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I Was Diagnosed With Bipolar Disorder a Week Before I Found Out I Was Pregnant

I clamped one hand over my mouth to stifle my scream as the other hand shakily held onto a home pregnancy test that had just turned positive.

It’s not that I hated the idea of another baby. My husband and I had two beautiful daughters. Another baby wasn’t planned, but we would certainly welcome another with open arms. It was just that I had recently — exactly one week earlier — been diagnosed with bipolar disorder and had just started the appropriate medicine. It was just starting to pull me out of a terrible mixed episode.

Bipolar manifests differently in different people, but for many it has periods of intense depression, periods of mania and sometimes mixed episodes which have characteristics of both. My mixed episode felt like absolute hell. The mania side of it kept me going and going without being able to rest. I was stuck on overdrive working too much, taking on too many projects and then being extremely agitated to the point of tears when I couldn’t get it all done. I wanted to crawl out of my skin I was so irritated and anxious. That’s when the depressive waves would hit me with an inner voice telling me I was incompetent and didn’t deserve to be happy.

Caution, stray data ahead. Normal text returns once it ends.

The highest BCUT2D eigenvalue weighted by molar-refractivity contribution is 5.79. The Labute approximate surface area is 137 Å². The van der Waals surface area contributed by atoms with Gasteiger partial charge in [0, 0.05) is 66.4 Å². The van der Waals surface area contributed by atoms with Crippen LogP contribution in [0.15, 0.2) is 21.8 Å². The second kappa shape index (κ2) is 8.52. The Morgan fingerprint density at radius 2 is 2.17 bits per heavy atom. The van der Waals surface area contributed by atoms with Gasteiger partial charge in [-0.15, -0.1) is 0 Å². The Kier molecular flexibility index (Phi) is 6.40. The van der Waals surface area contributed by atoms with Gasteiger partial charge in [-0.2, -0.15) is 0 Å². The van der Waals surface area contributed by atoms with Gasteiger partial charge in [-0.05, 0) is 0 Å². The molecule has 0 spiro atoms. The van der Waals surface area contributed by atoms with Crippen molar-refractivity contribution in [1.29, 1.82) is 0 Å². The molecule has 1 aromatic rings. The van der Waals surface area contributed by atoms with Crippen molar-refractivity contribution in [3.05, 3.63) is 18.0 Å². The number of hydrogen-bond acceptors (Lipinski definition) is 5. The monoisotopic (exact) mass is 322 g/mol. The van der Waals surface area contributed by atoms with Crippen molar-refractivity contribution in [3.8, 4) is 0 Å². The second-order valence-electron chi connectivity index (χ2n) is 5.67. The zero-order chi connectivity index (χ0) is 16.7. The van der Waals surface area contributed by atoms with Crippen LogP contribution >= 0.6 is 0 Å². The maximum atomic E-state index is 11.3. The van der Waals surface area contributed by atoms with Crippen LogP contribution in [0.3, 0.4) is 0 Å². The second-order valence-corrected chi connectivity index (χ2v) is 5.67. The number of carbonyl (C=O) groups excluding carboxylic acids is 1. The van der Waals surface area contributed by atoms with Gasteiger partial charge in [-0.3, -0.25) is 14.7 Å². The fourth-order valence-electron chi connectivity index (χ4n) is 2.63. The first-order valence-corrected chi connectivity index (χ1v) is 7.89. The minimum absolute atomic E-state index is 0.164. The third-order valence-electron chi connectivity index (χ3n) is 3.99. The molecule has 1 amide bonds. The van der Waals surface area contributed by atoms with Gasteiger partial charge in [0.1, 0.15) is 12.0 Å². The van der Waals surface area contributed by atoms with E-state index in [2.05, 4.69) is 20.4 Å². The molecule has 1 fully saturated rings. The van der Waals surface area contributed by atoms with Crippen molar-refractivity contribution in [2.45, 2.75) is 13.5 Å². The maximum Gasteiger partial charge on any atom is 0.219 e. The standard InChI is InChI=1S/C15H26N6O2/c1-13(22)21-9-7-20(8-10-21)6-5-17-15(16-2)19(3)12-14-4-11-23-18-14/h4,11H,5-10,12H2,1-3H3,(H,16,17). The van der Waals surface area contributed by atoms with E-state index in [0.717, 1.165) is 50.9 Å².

So the big question was, “Now what?”

My psychiatrist at the time said stop all meds cold turkey. Having just learned I had bipolar, I didn’t know enough to protest or ask for alternative safer medicines I could take during pregnancy.


As the meds wore off I slipped into a deep depression. Morning sickness is no fun. Morning sickness while having withdrawal symptoms from lithium is even less fun. But morning sickness with depression is the least fun of all.

Far from being excited about the life blossoming inside of me, I was lost in a sea of despair and vomit. I felt completely shipwrecked. My body and mind equally broken and sick.

The depression said, “You are a bad Mom. You don’t deserve another baby. You are a failure.” In response, my stomach lurched and my brain shut down.

A lot of those first weeks of pregnancy are a blur. But I vividly remember sitting on the cold exam chair at my OB office and seeing my reflection in the mirror. My hollow face and stained sweatshirt scared me for a minute, and then I just didn’t care any more.

Luckily my doctor did care. She made arrangements for the mental health department of the hospital where I would deliver my baby to call and check on me. I broke down on the phone with the nurse and told her the truth about how I had been feeling. She made arrangements for me to see a perinatal psychiatrist as soon as possible.

A couple months later after being put on a safer medicine and attending an intensive outpatient therapy program, I am feeling a lot better. Lately I have been looking down at my belly and smiling. My unborn baby is living growing proof that this broken and ship wrecked body and brain can still produce pure love.

Editor’s note: Please see a doctor before starting or stopping a medication.

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Lead photo via contributor